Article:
Significance and Use
5.1 The techniques described in this guide, if properly used in conjunction with a knowledge of behavior of particular material systems, will aid in the proper preparation of consolidated laminates for mechanical property testing.
5.2 The techniques described are recommended to facilitate the consistent production of satisfactory test specimens by minimizing uncontrolled processing variance during specimen fabrication.
5.3 Steps 3 through 8 of the 8-step process may not be required for particular specimen or test types. If the specimen or test does not require a given step in the process of specimen fabrication, that particular step may be skipped.
5.4 A test specimen represents a simplification of the structural part. The test specimen's value lies in the ability of several sites to be able to test the specimen using standard techniques. Test data may not show identical properties to those obtained in a large structure, but a correlation can be made between test results and part performance. This may be due, in part, to the difficulty of creating a processing environment for test specimens that identically duplicates that of larger scale processes.
5.5 Tolerances are guidelines based on current lab practices. This guide does not attempt to give detailed instructions due to the variety of possible panels and specimens that could be made. The tolerances should be used as a starting reference from which refinements can be made.
1.1 This guide provides guidelines to facilitate the proper preparation of laminates and test specimens from fiber-reinforced organic matrix composite prepregs. The scope is limited to organic matrices and fiber reinforcement in unidirectional (tape) or orthagonal weave patterns. Other forms may require deviations from these general guidelines. Other processing techniques for test coupon preparation, for example, pultrusion, filament winding and resin-transfer molding, are not addressed.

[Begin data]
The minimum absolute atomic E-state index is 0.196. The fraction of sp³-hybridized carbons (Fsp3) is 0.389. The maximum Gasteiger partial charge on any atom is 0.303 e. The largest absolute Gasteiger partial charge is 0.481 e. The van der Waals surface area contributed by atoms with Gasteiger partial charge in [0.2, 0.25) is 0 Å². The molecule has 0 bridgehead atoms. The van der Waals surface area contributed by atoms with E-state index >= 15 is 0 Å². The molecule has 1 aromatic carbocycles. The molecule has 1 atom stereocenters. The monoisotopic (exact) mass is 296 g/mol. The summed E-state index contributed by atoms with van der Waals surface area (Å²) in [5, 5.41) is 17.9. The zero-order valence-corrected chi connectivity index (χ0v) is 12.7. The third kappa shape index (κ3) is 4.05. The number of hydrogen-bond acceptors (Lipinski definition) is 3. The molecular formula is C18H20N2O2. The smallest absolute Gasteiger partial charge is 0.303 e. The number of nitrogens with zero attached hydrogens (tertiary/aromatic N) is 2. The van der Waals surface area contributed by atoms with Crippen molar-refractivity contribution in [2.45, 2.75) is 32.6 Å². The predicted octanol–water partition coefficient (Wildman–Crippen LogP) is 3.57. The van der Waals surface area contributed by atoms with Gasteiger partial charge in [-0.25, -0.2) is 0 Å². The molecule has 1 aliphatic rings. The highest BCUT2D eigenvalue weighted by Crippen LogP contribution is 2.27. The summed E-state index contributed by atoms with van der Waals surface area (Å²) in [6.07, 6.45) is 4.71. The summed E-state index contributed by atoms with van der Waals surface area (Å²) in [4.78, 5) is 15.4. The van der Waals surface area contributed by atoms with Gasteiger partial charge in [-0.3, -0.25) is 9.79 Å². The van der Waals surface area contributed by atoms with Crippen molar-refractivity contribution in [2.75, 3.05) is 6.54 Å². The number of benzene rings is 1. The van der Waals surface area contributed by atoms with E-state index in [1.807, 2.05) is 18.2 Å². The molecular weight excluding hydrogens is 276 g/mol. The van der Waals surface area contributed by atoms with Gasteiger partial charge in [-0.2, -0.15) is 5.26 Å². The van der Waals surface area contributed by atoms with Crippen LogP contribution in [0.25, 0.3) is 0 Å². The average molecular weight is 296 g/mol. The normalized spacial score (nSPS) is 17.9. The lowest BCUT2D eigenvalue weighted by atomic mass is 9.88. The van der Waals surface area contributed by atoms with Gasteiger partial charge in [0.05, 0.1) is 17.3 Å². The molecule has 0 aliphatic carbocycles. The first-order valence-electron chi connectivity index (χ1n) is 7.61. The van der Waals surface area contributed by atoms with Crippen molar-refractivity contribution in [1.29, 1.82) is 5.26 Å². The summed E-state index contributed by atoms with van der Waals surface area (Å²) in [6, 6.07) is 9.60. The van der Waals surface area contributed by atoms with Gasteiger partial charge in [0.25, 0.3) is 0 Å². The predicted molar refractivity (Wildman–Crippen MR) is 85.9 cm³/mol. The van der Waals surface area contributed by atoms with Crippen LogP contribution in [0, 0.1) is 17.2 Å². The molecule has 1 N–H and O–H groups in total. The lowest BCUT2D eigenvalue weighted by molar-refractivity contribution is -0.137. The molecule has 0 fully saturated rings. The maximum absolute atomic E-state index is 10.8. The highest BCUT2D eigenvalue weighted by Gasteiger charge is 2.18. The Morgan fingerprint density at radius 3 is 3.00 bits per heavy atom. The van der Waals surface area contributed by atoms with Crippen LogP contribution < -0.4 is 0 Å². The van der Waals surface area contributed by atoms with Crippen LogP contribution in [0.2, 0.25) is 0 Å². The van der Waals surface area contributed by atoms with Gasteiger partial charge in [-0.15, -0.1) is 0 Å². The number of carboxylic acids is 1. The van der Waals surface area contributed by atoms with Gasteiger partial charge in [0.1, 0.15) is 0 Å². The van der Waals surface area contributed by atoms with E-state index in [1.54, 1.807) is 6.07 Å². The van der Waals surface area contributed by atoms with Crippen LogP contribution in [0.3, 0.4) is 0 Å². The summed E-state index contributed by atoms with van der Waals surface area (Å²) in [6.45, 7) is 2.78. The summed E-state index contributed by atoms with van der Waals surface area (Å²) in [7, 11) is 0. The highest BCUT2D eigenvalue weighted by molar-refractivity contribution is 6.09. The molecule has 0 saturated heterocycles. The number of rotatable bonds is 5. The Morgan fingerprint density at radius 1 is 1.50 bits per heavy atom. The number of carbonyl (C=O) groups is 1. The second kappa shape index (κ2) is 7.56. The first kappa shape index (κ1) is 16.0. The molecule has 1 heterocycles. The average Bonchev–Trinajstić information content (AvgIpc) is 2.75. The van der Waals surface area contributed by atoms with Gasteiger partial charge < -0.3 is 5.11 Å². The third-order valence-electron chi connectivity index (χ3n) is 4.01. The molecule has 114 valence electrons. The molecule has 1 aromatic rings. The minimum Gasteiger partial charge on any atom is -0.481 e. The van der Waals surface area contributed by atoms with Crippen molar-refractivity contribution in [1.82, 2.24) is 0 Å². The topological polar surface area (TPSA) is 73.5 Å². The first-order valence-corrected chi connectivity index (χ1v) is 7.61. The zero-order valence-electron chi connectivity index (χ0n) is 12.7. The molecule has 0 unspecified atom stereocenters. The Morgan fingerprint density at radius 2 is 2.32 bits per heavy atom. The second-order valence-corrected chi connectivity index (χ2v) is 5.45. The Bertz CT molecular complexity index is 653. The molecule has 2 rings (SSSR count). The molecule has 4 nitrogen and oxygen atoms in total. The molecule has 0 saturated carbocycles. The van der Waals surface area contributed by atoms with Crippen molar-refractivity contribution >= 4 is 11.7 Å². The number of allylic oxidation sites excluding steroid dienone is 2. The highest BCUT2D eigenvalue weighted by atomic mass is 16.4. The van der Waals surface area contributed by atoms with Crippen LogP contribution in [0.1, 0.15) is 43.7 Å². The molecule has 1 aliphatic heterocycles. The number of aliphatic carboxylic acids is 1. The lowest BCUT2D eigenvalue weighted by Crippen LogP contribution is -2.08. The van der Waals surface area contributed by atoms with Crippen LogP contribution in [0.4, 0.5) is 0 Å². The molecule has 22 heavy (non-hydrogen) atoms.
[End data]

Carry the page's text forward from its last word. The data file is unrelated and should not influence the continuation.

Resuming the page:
1.2 Specimen preparation is modeled as an 8-step process that is presented in and Section . Laminate consolidation techniques are assumed to be by press or autoclave. This practice assumes that the materials are properly handled by the test facility to meet the requirements specified by the material supplier(s) or specification, or both. Proper test specimen identification also includes designation of process equipment, process steps, and any irregularities identified during processing.
FIG. 1 8 Step Mechanical Test Data Model
Note 1: Material identification is mandatory. Continuous traceability of specimens is required throughout the process.
Process checks ( ) may be done at the end of each step to verify that the step was performed to give a laminate or specimen of satisfactory quality.
Steps 4 and 5 may be interchanged. For aramid fibers, step 5 routinely precedes step 4.
Steps 6, 7 and 8 may be interchanged.
1.3 Units—The values stated in either SI units or inch-pound units are to be regarded separately as standard. The values stated in each system are not necessarily exact equivalents; therefore, to ensure conformance with the standard, each system shall be used independently of the other, and values from the two systems shall not be combined.
1.3.1 Within the text, the inch-pound units are shown in brackets.
1.4 This standard does not purport to address all of the safety concerns, if any, associated with its use. It is the responsibility of the user of this standard to establish appropriate safety, health, and environmental practices and determine the applicability of regulatory limitations prior to use.
1.5 This international standard was developed in accordance with internationally recognized principles on standardization established in the Decision on Principles for the Development of International Standards, Guides and Recommendations issued by the World Trade Organization Technical Barriers to Trade (TBT) Committee.